Conducting QBRs is as vital to your business as conducting cash flow forecasting. Let’s run through some of the main advantages of integrating QBRs as a standard part of your operating procedure.
A QBR meeting is an excellent chance to show your client data about the ROI you provide for them. If your company provides accounting software for retail business outlets, for example, you could gather a dataset demonstrating the time and money a client is saving using your optimized processes.
In any relationship, it’s good to check in from time to time. Regular reviews help forge stronger bonds between you and your customer, from the most junior staff to the boardroom.
It’s easy to get caught up in day-to-day activities like creating quotes, reaching for sales targets, and making tight deadlines. Often, this leads to the big-picture questions being pushed aside. Quarterly reviews allow time and space for larger strategic issues to be the emphasis. This means that there’s less danger of client concerns drifting into client discontent as the months go by without you noticing it’s becoming a problem.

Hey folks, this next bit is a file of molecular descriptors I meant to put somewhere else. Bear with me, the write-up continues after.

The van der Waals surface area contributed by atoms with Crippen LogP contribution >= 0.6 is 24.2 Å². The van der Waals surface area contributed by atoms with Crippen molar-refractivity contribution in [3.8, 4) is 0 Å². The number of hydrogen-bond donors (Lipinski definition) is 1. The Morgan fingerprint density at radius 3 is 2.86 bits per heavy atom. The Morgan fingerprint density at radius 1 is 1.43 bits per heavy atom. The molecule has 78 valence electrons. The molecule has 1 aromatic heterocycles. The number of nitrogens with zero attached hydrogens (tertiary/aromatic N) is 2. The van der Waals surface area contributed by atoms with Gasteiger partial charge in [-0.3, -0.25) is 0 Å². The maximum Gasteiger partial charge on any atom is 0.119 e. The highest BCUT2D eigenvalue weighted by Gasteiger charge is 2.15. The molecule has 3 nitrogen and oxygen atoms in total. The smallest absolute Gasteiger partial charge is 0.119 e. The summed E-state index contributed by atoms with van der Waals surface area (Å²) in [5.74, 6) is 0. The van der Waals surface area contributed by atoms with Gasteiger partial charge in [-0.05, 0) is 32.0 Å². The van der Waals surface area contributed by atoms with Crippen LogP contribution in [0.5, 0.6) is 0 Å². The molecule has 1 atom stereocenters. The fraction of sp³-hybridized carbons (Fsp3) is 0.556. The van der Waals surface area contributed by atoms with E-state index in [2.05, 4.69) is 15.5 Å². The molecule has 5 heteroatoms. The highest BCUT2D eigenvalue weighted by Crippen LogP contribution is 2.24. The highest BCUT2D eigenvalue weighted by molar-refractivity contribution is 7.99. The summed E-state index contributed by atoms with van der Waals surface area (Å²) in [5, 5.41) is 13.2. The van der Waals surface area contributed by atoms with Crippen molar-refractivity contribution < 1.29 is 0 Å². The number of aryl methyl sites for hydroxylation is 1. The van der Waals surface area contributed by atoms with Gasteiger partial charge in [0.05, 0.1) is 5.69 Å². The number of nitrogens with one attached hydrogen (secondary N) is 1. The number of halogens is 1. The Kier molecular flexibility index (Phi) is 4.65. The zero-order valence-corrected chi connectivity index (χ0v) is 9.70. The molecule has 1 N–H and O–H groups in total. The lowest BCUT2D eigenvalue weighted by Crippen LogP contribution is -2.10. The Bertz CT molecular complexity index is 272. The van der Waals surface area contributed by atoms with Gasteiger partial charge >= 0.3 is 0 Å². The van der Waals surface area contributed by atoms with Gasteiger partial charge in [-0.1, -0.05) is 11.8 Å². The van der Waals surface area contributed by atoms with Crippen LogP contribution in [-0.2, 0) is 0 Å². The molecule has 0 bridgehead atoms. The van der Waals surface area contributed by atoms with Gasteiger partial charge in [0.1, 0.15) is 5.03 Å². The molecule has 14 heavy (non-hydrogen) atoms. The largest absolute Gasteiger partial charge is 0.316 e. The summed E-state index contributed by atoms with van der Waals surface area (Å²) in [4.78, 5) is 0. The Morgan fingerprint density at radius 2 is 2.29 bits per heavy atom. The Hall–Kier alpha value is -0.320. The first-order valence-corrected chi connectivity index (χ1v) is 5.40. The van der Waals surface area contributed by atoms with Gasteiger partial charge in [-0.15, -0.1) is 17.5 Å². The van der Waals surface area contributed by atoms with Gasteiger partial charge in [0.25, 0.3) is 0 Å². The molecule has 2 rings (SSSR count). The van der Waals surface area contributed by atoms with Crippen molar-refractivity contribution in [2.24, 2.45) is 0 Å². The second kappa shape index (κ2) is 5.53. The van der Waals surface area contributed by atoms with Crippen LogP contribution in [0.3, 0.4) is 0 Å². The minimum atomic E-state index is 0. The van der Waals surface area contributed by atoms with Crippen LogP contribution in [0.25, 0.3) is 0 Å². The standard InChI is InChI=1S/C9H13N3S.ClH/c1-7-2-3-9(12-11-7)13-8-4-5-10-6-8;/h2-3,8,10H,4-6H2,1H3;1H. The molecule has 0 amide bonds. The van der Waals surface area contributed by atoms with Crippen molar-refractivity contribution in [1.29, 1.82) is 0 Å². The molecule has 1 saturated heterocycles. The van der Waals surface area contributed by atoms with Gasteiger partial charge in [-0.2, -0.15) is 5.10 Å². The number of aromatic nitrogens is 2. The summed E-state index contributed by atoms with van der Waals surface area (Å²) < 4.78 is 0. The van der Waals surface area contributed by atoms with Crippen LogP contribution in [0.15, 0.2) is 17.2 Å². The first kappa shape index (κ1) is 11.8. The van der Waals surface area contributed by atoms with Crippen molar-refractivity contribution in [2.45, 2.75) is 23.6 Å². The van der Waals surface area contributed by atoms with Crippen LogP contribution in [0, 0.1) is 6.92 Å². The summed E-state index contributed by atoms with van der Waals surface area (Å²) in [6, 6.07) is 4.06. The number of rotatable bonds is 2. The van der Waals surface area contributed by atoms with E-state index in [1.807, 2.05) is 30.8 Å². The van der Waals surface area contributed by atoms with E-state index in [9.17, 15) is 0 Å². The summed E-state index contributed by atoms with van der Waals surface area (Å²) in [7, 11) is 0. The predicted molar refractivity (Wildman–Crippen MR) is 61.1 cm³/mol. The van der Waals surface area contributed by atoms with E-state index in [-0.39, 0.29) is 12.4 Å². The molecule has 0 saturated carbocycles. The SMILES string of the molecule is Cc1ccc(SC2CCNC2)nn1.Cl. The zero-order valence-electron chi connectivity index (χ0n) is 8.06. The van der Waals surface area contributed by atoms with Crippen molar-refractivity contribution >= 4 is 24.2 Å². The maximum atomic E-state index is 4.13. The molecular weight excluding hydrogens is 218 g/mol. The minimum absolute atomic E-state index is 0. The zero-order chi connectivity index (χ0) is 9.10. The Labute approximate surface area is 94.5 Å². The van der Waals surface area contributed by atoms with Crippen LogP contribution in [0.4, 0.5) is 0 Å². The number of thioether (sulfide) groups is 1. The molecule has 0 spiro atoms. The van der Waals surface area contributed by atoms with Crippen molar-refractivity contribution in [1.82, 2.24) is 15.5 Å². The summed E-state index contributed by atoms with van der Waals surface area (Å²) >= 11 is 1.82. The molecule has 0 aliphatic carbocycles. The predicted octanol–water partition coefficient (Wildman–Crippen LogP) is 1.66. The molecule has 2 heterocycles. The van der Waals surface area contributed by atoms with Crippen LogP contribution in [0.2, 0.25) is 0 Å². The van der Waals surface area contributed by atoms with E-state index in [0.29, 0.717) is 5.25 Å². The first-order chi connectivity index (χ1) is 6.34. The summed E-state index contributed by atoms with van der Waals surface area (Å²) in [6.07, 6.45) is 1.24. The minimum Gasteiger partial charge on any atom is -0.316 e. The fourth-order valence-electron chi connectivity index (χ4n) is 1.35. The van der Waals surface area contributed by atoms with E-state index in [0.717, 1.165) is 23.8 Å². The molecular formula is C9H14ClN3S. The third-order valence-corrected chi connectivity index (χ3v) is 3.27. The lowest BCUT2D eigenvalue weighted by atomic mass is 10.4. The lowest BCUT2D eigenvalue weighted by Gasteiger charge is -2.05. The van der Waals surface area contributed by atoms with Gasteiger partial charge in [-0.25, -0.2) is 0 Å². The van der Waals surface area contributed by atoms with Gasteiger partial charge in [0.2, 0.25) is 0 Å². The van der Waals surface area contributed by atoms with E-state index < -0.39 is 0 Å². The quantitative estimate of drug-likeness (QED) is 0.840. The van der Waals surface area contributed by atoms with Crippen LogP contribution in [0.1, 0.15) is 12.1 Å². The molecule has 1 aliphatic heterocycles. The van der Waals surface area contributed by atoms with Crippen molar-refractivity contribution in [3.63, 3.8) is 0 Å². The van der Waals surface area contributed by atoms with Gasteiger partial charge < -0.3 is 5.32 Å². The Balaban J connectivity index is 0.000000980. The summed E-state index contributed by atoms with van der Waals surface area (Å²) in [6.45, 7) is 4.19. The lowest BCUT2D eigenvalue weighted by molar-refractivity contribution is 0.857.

Trust is priceless in any client relationship. Clients have confidence in you when you take their business and their goals seriously. Holding a QBR is a clear signal that not only do you value their business but that you’re committed to hitting the project management standards required over the following three months. You can track it all with an intuitive project management app.
The quarterly review is on the horizon; how do you prepare? There are several possible approaches, but they all share a few points in common.
This is fundamental. Ensure each team involved in the account puts together its ROI data and files its reports well in advance. These documents will form the basis of the deck you share with your client. Many business intelligence solutions can assist with this step. Most importantly, have a unified vision of your value to the client and the hard data to back it up.